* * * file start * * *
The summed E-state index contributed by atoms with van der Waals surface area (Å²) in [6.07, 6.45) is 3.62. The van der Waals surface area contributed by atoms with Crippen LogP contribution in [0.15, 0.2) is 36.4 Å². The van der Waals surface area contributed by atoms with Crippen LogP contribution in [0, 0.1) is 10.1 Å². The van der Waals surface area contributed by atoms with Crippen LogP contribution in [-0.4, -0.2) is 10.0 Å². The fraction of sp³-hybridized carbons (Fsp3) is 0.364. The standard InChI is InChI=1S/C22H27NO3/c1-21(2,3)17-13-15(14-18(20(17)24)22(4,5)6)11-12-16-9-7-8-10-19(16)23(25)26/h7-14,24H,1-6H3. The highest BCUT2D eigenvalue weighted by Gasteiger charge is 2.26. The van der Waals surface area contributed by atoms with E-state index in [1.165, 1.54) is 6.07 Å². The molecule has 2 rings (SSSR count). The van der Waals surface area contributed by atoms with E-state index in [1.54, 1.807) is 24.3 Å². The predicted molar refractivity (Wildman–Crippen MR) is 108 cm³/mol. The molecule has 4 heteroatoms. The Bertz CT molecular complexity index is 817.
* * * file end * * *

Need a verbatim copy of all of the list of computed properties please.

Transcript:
The summed E-state index contributed by atoms with van der Waals surface area (Å²) in [6.07, 6.45) is 3.62. The van der Waals surface area contributed by atoms with Crippen LogP contribution in [0.15, 0.2) is 36.4 Å². The van der Waals surface area contributed by atoms with Crippen LogP contribution in [0, 0.1) is 10.1 Å². The van der Waals surface area contributed by atoms with Crippen LogP contribution in [-0.4, -0.2) is 10.0 Å². The fraction of sp³-hybridized carbons (Fsp3) is 0.364. The standard InChI is InChI=1S/C22H27NO3/c1-21(2,3)17-13-15(14-18(20(17)24)22(4,5)6)11-12-16-9-7-8-10-19(16)23(25)26/h7-14,24H,1-6H3. The highest BCUT2D eigenvalue weighted by Gasteiger charge is 2.26. The van der Waals surface area contributed by atoms with E-state index in [1.165, 1.54) is 6.07 Å². The molecule has 2 rings (SSSR count). The van der Waals surface area contributed by atoms with E-state index in [1.54, 1.807) is 24.3 Å². The predicted molar refractivity (Wildman–Crippen MR) is 108 cm³/mol. The molecule has 4 heteroatoms. The Bertz CT molecular complexity index is 817.